Note: in the example I've created a 2048 bit RSA key. Keep in mind that you need longer bit length keys for asymmetric algorithms (i.e. public-key algorithms) to achieve the same level of security as keys used for symmetric algorithms. Don't go thinking that 128 bit AES encryption is very strong, so I'll just create a 128 bit RSA key -- that is way too short for an RSA key and will not give you the security strength you expect.

Now you just need to implement that by calling the openSSL libraries in code.

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Thanks very much; it's just what I was looking for (although I don't know if it's better than HTTPS for my purposes). I'll give it a shot. –  Oscar May 10 '11 at 19:25
    
If you don't know if it is any better, then it is not. –  Hoylen May 10 '11 at 21:17
    
I have the OpenSSL crypto lib compiled for the phone. Now I need to do the encryption step on the phone using C code rather than command-line syntax. The data and public key will be coming from in-memory structures rather than files. –  Oscar May 14 '11 at 22:25

I think, and I'm not very sure - if you need to encrypt data to send and you are not being connected via HTTPS, then you can try to implement some JS encryption module. (I have found http://www.hanewin.net/encrypt/) You can generate the keys based up on username or client pc's name.

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Javascript won't be of use for an iPhone app (without some laborious workaround), and the project you linked to is encumbered by the same license that prevents me from using GnuPG. –  Oscar May 10 '11 at 19:07
    
Good point, thanks. –  Ondřej Holman May 11 '11 at 6:26

Another possibility is not to use a public/private key encryption, but to do symmetric-key encryption. What you would probably want to do is each session have the client app generate a key, use a single HTTPS connection to send that key which the server can use to decrypt parameters. Now all of your regular connections can just have the encrypted parameter using that key that only the client and server know. It should be unique per device and probably session. You might want to associate a time stamp with it, so that you know that after it has been inactive for however long it can be discarded, or seen as coming from an invalid session.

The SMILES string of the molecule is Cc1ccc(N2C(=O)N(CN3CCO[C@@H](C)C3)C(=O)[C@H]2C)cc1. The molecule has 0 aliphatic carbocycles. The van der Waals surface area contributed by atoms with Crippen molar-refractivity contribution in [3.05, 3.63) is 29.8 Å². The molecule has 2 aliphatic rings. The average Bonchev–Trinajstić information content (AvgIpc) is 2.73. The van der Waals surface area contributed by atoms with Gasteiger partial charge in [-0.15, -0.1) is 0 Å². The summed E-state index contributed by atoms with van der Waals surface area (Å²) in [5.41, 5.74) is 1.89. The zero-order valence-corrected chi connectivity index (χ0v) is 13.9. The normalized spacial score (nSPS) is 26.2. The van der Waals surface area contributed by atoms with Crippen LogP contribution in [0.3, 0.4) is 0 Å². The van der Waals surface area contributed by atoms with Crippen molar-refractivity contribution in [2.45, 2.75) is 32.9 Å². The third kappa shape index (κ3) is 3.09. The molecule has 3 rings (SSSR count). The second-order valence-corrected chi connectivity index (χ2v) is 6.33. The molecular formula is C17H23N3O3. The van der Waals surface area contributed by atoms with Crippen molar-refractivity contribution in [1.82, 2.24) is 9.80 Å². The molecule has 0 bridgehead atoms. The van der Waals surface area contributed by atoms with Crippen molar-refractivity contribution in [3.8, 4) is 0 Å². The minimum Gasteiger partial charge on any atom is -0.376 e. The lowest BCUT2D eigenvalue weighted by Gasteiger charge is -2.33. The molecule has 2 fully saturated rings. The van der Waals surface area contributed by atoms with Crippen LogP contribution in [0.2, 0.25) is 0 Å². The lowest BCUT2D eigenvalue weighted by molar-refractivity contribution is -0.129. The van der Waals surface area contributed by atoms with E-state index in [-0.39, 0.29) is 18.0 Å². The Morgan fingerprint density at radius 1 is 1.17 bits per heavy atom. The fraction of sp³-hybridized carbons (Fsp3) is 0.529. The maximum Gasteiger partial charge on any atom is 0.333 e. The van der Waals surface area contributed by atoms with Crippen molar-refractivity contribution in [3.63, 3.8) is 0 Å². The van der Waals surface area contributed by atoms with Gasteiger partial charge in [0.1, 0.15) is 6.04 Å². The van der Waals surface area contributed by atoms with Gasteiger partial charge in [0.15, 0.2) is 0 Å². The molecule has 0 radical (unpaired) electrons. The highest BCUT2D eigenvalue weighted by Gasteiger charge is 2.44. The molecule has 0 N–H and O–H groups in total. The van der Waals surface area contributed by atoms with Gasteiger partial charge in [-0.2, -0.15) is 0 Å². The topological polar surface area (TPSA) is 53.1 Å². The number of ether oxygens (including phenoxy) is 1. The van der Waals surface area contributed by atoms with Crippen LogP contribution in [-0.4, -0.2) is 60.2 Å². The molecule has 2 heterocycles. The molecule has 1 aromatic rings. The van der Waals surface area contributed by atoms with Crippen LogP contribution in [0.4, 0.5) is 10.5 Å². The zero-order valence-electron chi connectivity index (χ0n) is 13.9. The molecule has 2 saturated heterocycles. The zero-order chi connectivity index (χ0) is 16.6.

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Thanks, but there aren't any sessions. These are stand-alone queries that hit the server and return data; it's not practical (or necessary) to maintain sessions for my application. –  Oscar May 10 '11 at 18:58
    
Ah, yeah, then my idea does not work at all. –  spowers May 13 '11 at 15:57

In response to your comment, SSL certainly fulfils the criteria of 'communication without needing to log in', because HTTPS is automatic and transparent to the user when set up correctly on the web server. However, URLs may still be sent in plain-text initially before the secure connection is established, so you could still be vulnerable to URL discovery. Never put secrets in the URL (it's amazing how many companies put e-mail addresses in e-mail links). You should not allow any operation to take place until the a secure session has been started with a secure cookie. Using a cookie doesn't mean having to log in, but it does require a landing page or a single HTTP redirect on the first request.